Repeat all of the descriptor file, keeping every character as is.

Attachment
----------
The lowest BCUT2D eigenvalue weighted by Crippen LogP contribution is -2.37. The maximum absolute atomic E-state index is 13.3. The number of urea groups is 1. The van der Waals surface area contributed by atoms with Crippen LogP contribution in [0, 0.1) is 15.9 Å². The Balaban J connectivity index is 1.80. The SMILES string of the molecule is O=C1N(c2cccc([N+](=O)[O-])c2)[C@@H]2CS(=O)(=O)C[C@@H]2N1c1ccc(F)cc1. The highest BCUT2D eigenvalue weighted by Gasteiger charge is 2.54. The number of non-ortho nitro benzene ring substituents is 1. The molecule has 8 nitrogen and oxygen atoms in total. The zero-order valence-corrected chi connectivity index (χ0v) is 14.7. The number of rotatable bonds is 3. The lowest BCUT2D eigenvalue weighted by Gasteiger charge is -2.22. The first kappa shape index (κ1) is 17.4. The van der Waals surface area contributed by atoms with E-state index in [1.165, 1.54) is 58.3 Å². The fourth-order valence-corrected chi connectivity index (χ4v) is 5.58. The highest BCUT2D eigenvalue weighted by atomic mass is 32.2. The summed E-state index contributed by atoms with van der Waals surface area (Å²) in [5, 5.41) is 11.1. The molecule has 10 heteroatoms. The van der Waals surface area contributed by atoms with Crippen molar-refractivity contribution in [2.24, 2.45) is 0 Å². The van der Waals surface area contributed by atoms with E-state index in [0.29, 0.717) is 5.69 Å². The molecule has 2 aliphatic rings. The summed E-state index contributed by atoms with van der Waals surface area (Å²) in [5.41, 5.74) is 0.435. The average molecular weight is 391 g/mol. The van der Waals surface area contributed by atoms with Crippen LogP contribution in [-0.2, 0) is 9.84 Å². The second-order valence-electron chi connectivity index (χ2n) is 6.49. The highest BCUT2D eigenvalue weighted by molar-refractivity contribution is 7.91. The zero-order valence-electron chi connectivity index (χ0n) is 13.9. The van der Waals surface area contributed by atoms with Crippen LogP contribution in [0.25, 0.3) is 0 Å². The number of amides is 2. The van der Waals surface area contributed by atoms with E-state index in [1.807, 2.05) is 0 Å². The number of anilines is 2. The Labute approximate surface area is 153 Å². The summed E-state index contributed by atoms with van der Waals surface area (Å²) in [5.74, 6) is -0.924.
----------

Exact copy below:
The lowest BCUT2D eigenvalue weighted by Crippen LogP contribution is -2.37. The maximum absolute atomic E-state index is 13.3. The number of urea groups is 1. The van der Waals surface area contributed by atoms with Crippen LogP contribution in [0, 0.1) is 15.9 Å². The Balaban J connectivity index is 1.80. The SMILES string of the molecule is O=C1N(c2cccc([N+](=O)[O-])c2)[C@@H]2CS(=O)(=O)C[C@@H]2N1c1ccc(F)cc1. The highest BCUT2D eigenvalue weighted by Gasteiger charge is 2.54. The number of non-ortho nitro benzene ring substituents is 1. The molecule has 8 nitrogen and oxygen atoms in total. The zero-order valence-corrected chi connectivity index (χ0v) is 14.7. The number of rotatable bonds is 3. The lowest BCUT2D eigenvalue weighted by Gasteiger charge is -2.22. The first kappa shape index (κ1) is 17.4. The van der Waals surface area contributed by atoms with E-state index in [1.165, 1.54) is 58.3 Å². The fourth-order valence-corrected chi connectivity index (χ4v) is 5.58. The highest BCUT2D eigenvalue weighted by atomic mass is 32.2. The summed E-state index contributed by atoms with van der Waals surface area (Å²) in [5, 5.41) is 11.1. The molecule has 10 heteroatoms. The van der Waals surface area contributed by atoms with Crippen molar-refractivity contribution in [2.24, 2.45) is 0 Å². The van der Waals surface area contributed by atoms with E-state index in [0.29, 0.717) is 5.69 Å². The molecule has 2 aliphatic rings. The summed E-state index contributed by atoms with van der Waals surface area (Å²) in [5.41, 5.74) is 0.435. The average molecular weight is 391 g/mol. The van der Waals surface area contributed by atoms with Crippen LogP contribution in [-0.2, 0) is 9.84 Å². The second-order valence-electron chi connectivity index (χ2n) is 6.49. The highest BCUT2D eigenvalue weighted by molar-refractivity contribution is 7.91. The zero-order valence-electron chi connectivity index (χ0n) is 13.9. The van der Waals surface area contributed by atoms with Crippen LogP contribution in [0.25, 0.3) is 0 Å². The number of amides is 2. The van der Waals surface area contributed by atoms with E-state index in [1.807, 2.05) is 0 Å². The number of anilines is 2. The Labute approximate surface area is 153 Å². The summed E-state index contributed by atoms with van der Waals surface area (Å²) in [5.74, 6) is -0.924.